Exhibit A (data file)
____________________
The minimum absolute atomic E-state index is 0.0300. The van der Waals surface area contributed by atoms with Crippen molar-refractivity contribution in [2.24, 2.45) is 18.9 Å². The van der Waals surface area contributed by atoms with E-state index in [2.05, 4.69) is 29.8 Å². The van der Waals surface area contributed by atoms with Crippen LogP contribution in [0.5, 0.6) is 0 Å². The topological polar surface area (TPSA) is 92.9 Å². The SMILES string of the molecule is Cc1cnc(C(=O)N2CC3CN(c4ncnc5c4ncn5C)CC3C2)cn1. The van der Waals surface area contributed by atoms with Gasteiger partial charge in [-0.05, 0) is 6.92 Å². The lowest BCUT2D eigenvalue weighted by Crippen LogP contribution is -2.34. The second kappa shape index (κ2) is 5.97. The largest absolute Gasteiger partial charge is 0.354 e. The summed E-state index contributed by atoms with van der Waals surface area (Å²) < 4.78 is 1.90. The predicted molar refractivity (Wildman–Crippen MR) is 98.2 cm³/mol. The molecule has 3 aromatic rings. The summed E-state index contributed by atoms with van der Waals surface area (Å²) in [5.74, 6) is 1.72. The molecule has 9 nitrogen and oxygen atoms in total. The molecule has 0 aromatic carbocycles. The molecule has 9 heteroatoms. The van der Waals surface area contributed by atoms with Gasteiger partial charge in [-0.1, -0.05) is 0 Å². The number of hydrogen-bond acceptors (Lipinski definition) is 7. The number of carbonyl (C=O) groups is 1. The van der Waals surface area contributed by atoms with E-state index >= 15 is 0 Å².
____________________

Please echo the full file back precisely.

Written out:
The minimum absolute atomic E-state index is 0.0300. The van der Waals surface area contributed by atoms with Crippen molar-refractivity contribution in [2.24, 2.45) is 18.9 Å². The van der Waals surface area contributed by atoms with E-state index in [2.05, 4.69) is 29.8 Å². The van der Waals surface area contributed by atoms with Crippen LogP contribution in [0.5, 0.6) is 0 Å². The topological polar surface area (TPSA) is 92.9 Å². The SMILES string of the molecule is Cc1cnc(C(=O)N2CC3CN(c4ncnc5c4ncn5C)CC3C2)cn1. The van der Waals surface area contributed by atoms with Gasteiger partial charge in [-0.05, 0) is 6.92 Å². The lowest BCUT2D eigenvalue weighted by Crippen LogP contribution is -2.34. The second kappa shape index (κ2) is 5.97. The largest absolute Gasteiger partial charge is 0.354 e. The summed E-state index contributed by atoms with van der Waals surface area (Å²) < 4.78 is 1.90. The predicted molar refractivity (Wildman–Crippen MR) is 98.2 cm³/mol. The molecule has 3 aromatic rings. The summed E-state index contributed by atoms with van der Waals surface area (Å²) in [5.74, 6) is 1.72. The molecule has 9 nitrogen and oxygen atoms in total. The molecule has 0 aromatic carbocycles. The molecule has 9 heteroatoms. The van der Waals surface area contributed by atoms with Gasteiger partial charge in [-0.1, -0.05) is 0 Å². The number of hydrogen-bond acceptors (Lipinski definition) is 7. The number of carbonyl (C=O) groups is 1. The van der Waals surface area contributed by atoms with E-state index >= 15 is 0 Å².